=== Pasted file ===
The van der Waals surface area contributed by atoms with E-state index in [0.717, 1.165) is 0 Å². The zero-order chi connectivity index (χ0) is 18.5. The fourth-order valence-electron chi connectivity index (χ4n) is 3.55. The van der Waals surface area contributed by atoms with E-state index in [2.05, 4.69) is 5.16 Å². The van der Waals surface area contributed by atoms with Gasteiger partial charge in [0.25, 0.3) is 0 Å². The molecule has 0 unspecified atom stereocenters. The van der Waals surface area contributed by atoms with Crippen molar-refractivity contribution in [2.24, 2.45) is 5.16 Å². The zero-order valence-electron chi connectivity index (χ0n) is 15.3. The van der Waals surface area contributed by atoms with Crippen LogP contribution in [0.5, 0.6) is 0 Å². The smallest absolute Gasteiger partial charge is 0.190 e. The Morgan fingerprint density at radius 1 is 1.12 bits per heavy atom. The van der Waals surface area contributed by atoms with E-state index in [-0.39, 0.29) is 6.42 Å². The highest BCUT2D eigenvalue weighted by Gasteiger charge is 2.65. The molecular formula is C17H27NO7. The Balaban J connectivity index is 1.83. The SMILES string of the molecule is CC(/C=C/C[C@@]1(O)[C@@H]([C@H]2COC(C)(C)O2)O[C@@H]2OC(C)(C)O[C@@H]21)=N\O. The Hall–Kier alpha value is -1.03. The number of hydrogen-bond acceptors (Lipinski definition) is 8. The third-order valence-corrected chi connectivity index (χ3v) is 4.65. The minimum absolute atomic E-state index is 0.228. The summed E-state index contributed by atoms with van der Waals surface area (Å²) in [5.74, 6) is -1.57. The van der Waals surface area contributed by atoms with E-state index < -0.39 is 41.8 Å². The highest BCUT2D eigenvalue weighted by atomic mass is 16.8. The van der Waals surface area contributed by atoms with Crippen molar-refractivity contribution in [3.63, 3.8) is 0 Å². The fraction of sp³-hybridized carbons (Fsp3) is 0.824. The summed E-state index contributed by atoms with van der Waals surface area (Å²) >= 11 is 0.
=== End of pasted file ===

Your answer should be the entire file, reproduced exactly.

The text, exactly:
The van der Waals surface area contributed by atoms with E-state index in [0.717, 1.165) is 0 Å². The zero-order chi connectivity index (χ0) is 18.5. The fourth-order valence-electron chi connectivity index (χ4n) is 3.55. The van der Waals surface area contributed by atoms with E-state index in [2.05, 4.69) is 5.16 Å². The van der Waals surface area contributed by atoms with Gasteiger partial charge in [0.25, 0.3) is 0 Å². The molecule has 0 unspecified atom stereocenters. The van der Waals surface area contributed by atoms with Crippen molar-refractivity contribution in [2.24, 2.45) is 5.16 Å². The zero-order valence-electron chi connectivity index (χ0n) is 15.3. The van der Waals surface area contributed by atoms with Crippen LogP contribution in [0.5, 0.6) is 0 Å². The smallest absolute Gasteiger partial charge is 0.190 e. The Morgan fingerprint density at radius 1 is 1.12 bits per heavy atom. The van der Waals surface area contributed by atoms with E-state index in [-0.39, 0.29) is 6.42 Å². The highest BCUT2D eigenvalue weighted by Gasteiger charge is 2.65. The molecular formula is C17H27NO7. The Balaban J connectivity index is 1.83. The SMILES string of the molecule is CC(/C=C/C[C@@]1(O)[C@@H]([C@H]2COC(C)(C)O2)O[C@@H]2OC(C)(C)O[C@@H]21)=N\O. The Hall–Kier alpha value is -1.03. The number of hydrogen-bond acceptors (Lipinski definition) is 8. The third-order valence-corrected chi connectivity index (χ3v) is 4.65. The minimum absolute atomic E-state index is 0.228. The summed E-state index contributed by atoms with van der Waals surface area (Å²) in [5.74, 6) is -1.57. The van der Waals surface area contributed by atoms with E-state index < -0.39 is 41.8 Å². The highest BCUT2D eigenvalue weighted by atomic mass is 16.8. The van der Waals surface area contributed by atoms with Crippen molar-refractivity contribution in [3.63, 3.8) is 0 Å². The fraction of sp³-hybridized carbons (Fsp3) is 0.824. The summed E-state index contributed by atoms with van der Waals surface area (Å²) >= 11 is 0.